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Air Force to miss recruiting goal for the first time in two decades


Daily Caller News Foundation

The Air Force will miss its active duty recruiting goal for 2024 by about 10%, the first time it hasn’t met quota since 1999, Air Force Secretary Frank Kendall said Monday, according to Military.com.

As of July, with two months left in the fiscal year, the Air Force had achieved 19,413 new active duty recruits out of a goal of 22,660, or about 86%, according to the latest available data from the Department of Defense (DOD). The same issues that plagued the services in 2022, including lingering effects from the COVID-19 pandemic, strong private sector competition and fewer young Americans who are both eligible and interested in joining up continue to suppress recruiting, according to Military.com.

“We’re almost to the end of the fiscal year, and the expectation is we’re going to come in short about 10%,” Kendall told Military.com. “I’m overall encouraged by where we are in recruiting, but we still have a lot of work.”

The last time the Air Force came short of recruiting goals, in 1999, happened as Millennials began to reach the age of service, Military.com reported, citing Air Force Recruiting Service. A similar strain on recruiting took place in 1979 as Generation X was coming of age, according to an internal research paper from 2002.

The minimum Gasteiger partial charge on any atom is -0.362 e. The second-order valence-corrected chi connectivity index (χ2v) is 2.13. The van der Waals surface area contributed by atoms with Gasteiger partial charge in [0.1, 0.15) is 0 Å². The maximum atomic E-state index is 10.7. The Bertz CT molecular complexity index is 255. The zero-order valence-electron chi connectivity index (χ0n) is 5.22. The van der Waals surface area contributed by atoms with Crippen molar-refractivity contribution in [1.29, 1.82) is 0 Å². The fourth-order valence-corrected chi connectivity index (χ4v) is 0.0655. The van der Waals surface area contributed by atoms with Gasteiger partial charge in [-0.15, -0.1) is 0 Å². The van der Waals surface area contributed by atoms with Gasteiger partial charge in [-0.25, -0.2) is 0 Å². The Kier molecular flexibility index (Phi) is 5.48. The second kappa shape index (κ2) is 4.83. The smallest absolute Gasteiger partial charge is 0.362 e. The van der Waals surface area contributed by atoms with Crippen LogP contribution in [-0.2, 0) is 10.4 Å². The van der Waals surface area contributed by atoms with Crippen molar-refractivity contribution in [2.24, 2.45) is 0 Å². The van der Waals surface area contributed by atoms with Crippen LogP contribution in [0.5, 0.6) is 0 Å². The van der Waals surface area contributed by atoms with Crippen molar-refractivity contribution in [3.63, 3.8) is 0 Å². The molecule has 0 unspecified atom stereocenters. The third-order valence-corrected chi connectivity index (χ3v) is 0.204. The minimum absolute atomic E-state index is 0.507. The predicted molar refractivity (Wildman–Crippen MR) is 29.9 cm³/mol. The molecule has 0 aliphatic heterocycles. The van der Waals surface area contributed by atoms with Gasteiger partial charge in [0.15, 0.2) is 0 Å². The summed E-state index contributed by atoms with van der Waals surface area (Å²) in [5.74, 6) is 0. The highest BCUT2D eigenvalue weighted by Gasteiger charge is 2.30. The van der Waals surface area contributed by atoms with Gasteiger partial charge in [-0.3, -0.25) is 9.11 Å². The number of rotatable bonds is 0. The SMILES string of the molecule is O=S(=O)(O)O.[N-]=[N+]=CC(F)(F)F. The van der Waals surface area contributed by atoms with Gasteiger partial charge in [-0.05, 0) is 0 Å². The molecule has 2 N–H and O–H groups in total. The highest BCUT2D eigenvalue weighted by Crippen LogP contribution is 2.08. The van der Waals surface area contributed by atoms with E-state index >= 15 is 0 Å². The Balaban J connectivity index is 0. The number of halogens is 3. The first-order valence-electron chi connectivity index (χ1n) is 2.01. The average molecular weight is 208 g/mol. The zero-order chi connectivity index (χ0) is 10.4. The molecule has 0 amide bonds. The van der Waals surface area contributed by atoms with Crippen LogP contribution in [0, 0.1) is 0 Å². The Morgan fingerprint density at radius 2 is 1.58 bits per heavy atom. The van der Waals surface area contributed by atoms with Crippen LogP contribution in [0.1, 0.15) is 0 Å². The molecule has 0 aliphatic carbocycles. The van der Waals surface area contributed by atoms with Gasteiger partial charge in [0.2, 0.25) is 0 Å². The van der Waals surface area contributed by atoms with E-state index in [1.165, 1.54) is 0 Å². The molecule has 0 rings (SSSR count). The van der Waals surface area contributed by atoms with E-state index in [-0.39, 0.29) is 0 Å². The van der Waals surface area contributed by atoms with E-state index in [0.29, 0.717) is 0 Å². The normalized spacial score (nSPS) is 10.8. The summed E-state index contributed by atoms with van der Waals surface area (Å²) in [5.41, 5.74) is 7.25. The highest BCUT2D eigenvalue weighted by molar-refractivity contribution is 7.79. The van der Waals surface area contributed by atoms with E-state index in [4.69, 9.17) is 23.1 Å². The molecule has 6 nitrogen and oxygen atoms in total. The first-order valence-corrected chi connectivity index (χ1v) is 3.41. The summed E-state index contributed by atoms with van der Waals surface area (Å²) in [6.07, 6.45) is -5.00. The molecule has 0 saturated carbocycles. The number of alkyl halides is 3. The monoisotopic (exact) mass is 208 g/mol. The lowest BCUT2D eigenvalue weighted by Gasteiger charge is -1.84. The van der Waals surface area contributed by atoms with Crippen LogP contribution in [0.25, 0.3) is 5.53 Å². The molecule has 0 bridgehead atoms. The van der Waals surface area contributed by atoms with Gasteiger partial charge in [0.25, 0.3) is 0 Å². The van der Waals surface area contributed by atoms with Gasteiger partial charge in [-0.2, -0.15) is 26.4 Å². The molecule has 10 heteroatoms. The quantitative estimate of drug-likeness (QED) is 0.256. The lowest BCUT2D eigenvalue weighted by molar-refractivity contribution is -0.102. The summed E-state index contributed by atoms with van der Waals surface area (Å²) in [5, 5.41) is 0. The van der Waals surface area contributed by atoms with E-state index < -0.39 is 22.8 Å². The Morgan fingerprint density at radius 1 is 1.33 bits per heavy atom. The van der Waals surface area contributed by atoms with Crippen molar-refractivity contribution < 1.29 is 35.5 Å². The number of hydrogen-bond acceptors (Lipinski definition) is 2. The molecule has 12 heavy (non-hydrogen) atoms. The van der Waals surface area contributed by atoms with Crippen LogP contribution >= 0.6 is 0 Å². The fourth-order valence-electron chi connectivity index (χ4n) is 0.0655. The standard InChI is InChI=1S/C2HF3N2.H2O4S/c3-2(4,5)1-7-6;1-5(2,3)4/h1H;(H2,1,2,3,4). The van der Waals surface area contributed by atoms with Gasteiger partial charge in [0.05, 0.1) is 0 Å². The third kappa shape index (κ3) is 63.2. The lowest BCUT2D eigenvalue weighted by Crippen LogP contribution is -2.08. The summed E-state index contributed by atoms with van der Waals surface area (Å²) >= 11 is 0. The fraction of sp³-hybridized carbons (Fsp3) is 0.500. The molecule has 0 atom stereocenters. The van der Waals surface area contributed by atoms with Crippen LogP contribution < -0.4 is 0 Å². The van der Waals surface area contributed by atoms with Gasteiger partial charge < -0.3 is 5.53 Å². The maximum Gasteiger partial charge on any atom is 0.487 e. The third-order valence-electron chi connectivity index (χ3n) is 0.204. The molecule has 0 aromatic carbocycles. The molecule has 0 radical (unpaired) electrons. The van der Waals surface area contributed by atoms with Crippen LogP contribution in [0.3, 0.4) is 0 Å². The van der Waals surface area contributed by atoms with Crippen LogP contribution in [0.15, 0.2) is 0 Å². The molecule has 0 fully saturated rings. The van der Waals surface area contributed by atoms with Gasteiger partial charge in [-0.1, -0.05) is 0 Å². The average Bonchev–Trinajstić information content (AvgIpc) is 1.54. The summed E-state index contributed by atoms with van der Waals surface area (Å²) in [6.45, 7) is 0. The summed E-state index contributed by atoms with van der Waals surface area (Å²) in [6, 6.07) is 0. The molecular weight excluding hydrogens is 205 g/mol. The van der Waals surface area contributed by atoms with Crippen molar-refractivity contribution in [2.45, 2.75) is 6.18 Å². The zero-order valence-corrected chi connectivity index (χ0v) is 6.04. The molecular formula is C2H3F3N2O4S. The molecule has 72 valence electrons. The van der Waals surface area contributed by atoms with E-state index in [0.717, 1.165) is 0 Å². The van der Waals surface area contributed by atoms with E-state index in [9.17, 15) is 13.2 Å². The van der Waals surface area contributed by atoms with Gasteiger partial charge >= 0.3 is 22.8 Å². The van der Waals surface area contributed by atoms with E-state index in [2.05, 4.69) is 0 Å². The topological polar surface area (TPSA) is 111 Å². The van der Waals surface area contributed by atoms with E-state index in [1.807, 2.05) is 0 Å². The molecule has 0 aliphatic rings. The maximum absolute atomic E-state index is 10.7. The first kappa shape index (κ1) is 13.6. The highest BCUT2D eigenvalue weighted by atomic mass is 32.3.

The Air Force believes recruiting for fiscal year 2024 will produce more positive outcomes, according to Military.com.

“Currently, the active duty is projected to miss [its] goal by about 10%,” Air Force Recruiting Service spokeswoman Leslie Brown told the outlet. “We are cautiously optimistic though as we head into FY24.”

Brown said the Air Force had seen “positive trends” in the delayed-entry program, where high school students interested in serving can “reserve” jobs in the Air Force before heading to basic training.

The program is “double what it was this time last year,” Brown told Military.com.

“It’s still lower than we want it to be, but we are continuing to see increases,” she said.

She said the Air Force has filled all of its job requirements for October, kicking off the next fiscal year, and has 15 more to fill for November.

The service has tried several new ways of attracting recruits, including offering promotions and awards for airmen who convince others to join, doling out $10,000 bonuses for prior-service airmen who agree to a three-year Reserves commitment, raising body fat standards, offering up to $65,000 in college loan repayments and relaxing its tattoo policy, according to Military.com. It also rolled out a smartphone app feature allowing anyone to submit another person’s information to the Air Force recruiting office.

Kendall said he doesn’t see recruiting problems persisting for long, according to Military.com.

“I don’t think at the end of the day that this is going to be a fundamental constraint for national security, at least not for the Department of the Air Force,” he said.

The Air Force is also slated to fall 150 pilots short of its annual training goal for 2023, although that is not a new issue, Military Times reported. In June, the Air Force announced $50,000 bonuses for experienced pilots who opt to renew their contracts.

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Republished with permission from Daily Caller News Foundation

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